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St. Augustine

  • Date Submitted: 03/23/2010 09:02 PM
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Analysis of Augustine’s City of God

St. Augustine’s book, City of God, creates a dichotomy of good and evil.   In this paper I will examine the fact that people were created with a   good will, and that evil developed from that will as a choice not to follow God.   This project is important because it shows the relationship between God and that which he created is one of a good nature.   It will follow that in order to maintain and develop that nature evil had to become a choice for man.
Augustine argues in the opening paragraph of chapter three that damage can only be done to men who choose not to follow God.   God is, in and of himself, invulnerable to damage.   It is not a direct reflection of man’s nature, yet a lacking which exists in their nature that is in competition to God.   It follows then that evil could not exist in a world without good will, nor that an evil will could exist in an evil world.   For there would be no evil if there was no harm done.   However, Augustine shows in his arguments above that evil is done by creating a situation whereby the individual does not follow God. For if there was no other path to follow but evil, evil would be considered “the good”.   Augustine supports this claim by arguing that absolute goodness can be found in some creatures, for example God, yet absolute evil cannot be found. From these arguments, Augustine concludes that all natures contain goodness simply because they were created by God.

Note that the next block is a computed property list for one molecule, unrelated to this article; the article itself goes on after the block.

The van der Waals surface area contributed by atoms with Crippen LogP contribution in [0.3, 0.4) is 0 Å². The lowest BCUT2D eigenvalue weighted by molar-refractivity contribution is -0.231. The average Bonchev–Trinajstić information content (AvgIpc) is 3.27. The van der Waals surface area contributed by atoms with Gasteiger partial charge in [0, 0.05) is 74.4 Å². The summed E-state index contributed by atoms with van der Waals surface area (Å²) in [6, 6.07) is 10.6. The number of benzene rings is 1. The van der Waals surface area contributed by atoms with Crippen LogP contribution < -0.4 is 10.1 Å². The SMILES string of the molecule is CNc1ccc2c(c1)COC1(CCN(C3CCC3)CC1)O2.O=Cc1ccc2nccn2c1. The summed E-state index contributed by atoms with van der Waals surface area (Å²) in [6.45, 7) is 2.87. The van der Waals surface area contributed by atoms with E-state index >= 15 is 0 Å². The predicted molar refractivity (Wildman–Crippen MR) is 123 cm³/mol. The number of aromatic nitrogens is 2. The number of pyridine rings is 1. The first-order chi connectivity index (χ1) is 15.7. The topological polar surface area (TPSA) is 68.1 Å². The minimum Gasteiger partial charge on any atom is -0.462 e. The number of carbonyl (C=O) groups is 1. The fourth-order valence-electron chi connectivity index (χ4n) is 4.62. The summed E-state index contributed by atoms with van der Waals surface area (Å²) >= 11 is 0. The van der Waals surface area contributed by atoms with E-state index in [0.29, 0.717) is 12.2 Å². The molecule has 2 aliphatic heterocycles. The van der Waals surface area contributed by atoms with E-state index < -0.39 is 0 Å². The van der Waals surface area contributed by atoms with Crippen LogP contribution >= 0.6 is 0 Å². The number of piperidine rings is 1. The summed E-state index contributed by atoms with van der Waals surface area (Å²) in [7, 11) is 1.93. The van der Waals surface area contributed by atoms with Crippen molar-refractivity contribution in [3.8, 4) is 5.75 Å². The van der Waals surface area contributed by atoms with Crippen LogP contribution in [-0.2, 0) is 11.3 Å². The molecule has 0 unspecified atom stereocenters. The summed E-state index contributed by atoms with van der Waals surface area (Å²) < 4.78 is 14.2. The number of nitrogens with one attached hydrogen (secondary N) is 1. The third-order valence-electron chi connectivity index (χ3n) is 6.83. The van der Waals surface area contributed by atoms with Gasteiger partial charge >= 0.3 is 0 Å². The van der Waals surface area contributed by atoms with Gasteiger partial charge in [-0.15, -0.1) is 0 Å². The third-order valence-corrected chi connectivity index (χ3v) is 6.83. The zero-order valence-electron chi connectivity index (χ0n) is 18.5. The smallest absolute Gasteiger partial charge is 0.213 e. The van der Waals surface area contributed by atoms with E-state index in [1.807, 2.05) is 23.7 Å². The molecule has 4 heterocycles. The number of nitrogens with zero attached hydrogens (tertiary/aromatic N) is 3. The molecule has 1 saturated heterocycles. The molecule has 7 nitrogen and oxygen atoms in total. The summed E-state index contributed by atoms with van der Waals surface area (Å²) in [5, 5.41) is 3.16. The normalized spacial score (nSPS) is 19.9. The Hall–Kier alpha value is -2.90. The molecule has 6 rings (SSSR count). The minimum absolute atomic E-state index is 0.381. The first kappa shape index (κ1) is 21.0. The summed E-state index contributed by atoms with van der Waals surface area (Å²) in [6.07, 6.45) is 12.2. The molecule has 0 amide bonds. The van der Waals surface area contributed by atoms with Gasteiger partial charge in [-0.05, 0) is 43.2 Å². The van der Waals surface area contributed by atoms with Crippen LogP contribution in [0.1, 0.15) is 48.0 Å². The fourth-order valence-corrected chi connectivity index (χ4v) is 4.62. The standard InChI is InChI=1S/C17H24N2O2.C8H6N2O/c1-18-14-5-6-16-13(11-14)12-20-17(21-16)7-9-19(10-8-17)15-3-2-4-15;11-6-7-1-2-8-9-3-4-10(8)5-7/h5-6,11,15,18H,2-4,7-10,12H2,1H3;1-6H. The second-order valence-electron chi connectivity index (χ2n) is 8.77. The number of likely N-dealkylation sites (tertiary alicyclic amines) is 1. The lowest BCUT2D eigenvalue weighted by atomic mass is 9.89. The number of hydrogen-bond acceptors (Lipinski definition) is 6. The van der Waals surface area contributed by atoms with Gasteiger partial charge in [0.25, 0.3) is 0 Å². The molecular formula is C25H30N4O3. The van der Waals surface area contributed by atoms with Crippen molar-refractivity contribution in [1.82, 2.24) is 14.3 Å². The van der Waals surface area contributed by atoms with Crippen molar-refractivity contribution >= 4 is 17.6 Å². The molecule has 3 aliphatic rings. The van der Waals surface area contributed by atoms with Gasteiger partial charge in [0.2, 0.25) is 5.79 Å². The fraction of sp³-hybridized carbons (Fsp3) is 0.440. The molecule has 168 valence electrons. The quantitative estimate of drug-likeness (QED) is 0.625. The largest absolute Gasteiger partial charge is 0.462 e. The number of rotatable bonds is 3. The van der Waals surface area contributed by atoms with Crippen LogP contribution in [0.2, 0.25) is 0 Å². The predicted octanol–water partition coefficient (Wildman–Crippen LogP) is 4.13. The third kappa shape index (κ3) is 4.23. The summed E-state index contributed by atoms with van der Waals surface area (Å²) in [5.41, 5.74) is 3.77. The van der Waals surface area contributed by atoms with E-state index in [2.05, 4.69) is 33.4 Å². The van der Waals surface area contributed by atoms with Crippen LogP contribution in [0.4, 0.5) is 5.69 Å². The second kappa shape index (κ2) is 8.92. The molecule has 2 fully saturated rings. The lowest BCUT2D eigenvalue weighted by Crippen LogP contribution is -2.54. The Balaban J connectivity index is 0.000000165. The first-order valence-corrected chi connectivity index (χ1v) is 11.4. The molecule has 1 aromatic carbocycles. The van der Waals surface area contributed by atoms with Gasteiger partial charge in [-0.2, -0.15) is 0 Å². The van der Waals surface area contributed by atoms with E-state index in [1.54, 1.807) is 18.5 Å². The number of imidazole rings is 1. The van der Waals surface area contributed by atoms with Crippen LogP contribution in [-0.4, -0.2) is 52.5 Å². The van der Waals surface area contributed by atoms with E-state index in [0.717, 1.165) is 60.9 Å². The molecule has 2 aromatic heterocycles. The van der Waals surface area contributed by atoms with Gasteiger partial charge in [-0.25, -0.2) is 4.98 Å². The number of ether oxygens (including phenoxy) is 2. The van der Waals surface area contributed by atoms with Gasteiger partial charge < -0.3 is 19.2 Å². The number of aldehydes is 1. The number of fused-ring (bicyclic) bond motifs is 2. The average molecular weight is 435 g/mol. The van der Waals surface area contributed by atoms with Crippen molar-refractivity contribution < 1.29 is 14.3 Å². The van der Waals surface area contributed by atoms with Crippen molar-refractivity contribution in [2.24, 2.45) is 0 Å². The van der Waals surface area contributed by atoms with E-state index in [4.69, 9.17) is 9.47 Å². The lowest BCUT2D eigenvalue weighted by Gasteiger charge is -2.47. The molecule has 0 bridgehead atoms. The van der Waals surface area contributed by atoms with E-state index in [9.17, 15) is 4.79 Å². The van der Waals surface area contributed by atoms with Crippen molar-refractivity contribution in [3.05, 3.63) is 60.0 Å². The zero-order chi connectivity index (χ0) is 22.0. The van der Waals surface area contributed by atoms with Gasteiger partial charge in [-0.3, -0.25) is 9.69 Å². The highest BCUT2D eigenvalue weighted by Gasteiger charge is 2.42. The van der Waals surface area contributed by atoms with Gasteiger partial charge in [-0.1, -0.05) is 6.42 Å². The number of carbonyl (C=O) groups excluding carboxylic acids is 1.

Augustine then contends that evil is not a will, but a lacking or deficiency which causes a straying from God’s Divine Providence.   In order to show how this deficiency functions, Augustine contends that it is much like the sensory functions of sight and hearing.   Augustine argues that the eye does not see darkness, but only knows that it exists when there becomes a lack of light; much like the ear does not hear silence, but knows it exists when sound becomes deficient.   From these arguments, Augustine concludes that...

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